Sarina Wiegman is set to oversee a team in a third straight major tournament final. She won the EURO at home with the Netherlands in 2017, before taking them to the World Cup final in 2019, and now she has guided the Lionesses to their second EURO showpiece, where they will face Germany at Wembley Stadium on Sunday.
Much of the credit went to Wiegman for his meticulous preparations, brilliant tactics and composure and winning mentality in his team.
But how did Wiegman get there? What were his influences? And what about his background staff and how their strengths complement his?
UEFA.com spoke to the England manager to find out.
As a player, what kind of coaches did you enjoy playing for?
I liked playing for coaches who wanted to play football, who communicated and had a positive approach, I think.
Do you think because of that experience you got rid of restrictions, because we see so much freedom in this England team?
Well, we’re talking about tasks, we’re talking about our playstyle; and in our style of play we have, of course, different positions; and in these positions you have a task; and when you do your task really well, then you become responsible; and hopefully everyone feels [then] their freedom to play their game.
Because, in the end, in football, the ball is always open. So you have to make your own decisions. It’s such a complex game; it looks easy when it’s going well, but it’s actually quite a complex game. And what we want is for the players to make their own decisions within the framework of the principles that we have. So, it’s really nice to see, then, that the players take their responsibilities and take their freedom to make their decisions.
What are your biggest influences?
Many people in football but also in other sports. I talk to a lot of coaches, colleagues. I also talk to psychologists because I think it’s also about how people behave and how they collaborate with each other. It really interests me, I really like to learn more every day.
What qualities do you look for in people – and in your players?
It all starts with respect, I think. Football brings us together, so having qualities, being a very good footballer [allows] that they are chosen for the England team. But it starts with respecting and connecting with each other, and, of course, having a plan. [both] on and off the pitch, and how we come together in all of these moments.
Tell me about your backroom staff. How do they complement and compliment you?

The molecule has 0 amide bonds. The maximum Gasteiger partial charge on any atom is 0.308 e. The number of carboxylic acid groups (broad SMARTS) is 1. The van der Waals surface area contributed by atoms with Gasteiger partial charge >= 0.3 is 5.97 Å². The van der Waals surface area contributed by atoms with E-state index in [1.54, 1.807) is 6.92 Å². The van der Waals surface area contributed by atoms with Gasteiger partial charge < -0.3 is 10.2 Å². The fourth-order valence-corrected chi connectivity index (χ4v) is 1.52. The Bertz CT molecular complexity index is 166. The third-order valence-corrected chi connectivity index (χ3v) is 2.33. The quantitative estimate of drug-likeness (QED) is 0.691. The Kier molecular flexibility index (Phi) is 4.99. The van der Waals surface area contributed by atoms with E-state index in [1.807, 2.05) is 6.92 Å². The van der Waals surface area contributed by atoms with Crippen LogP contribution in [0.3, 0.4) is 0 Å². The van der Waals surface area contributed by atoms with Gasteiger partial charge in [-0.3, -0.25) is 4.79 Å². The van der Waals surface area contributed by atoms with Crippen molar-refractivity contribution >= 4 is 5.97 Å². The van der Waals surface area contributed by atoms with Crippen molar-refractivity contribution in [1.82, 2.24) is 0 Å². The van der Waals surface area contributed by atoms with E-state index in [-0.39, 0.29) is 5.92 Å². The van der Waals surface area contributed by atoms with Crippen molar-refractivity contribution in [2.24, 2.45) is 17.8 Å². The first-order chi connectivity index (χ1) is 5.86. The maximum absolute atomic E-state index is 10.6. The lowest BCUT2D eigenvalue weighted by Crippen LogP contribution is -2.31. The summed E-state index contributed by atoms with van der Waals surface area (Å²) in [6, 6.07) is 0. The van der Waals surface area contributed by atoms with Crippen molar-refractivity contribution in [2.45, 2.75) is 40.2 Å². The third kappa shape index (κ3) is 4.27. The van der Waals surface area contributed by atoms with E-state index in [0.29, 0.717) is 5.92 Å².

We have a big [group of] staff here, [in the] England [team], and I think if we talk about the technical staff, we have a combination of different things. I think it’s going really well. So we have some coaches who are really good on the pitch, really creative, and we have people who think a bit ahead, like longer term, where we want to go, and who plan really well.
I think another strength is also medical staff, physical staff, physical trainers and technicians, but there are actually [only] one because we are a footballer and then a team. And our approach is simply ‘We play football, what do we need, and what do we need as a team, and what do individuals need?’ And I think there are a lot of people in the staff who bring quality, just like the players.
They have responsibilities, staff members have responsibilities to you, and the more we facilitate our team, the happier they are [and] the better they perform. So little things like kits – when the kits are arranged very well, you don’t have to worry about anything [and] it’s much easier. This is how we make it easy.
I think like a [group of] staff – I can mention so many other things about the whole staff, but that would take too long – I think it really benefits the players, for [help them] stay calm. It helps calm the situation and we can just focus on football.
How long do you think it took you to learn all your lessons? How long did it take you to achieve what you need?
As a player, I already have experience, of course. No big tournaments, only one official [FIFA Women’s] World Cup in 88. It was a long time ago. But I think over the years, as a physical education teacher, as a coach, I’ve learned so much, and with the experience of the old tournaments, you take it all with you. I first started as an assistant, and I really learned a lot from the head coach at that time, Roger [Reijners]. So yes, you take it all. I just make sure I’m turned on and remember the things we did, and I write some notes about what I learned from them and take them with me.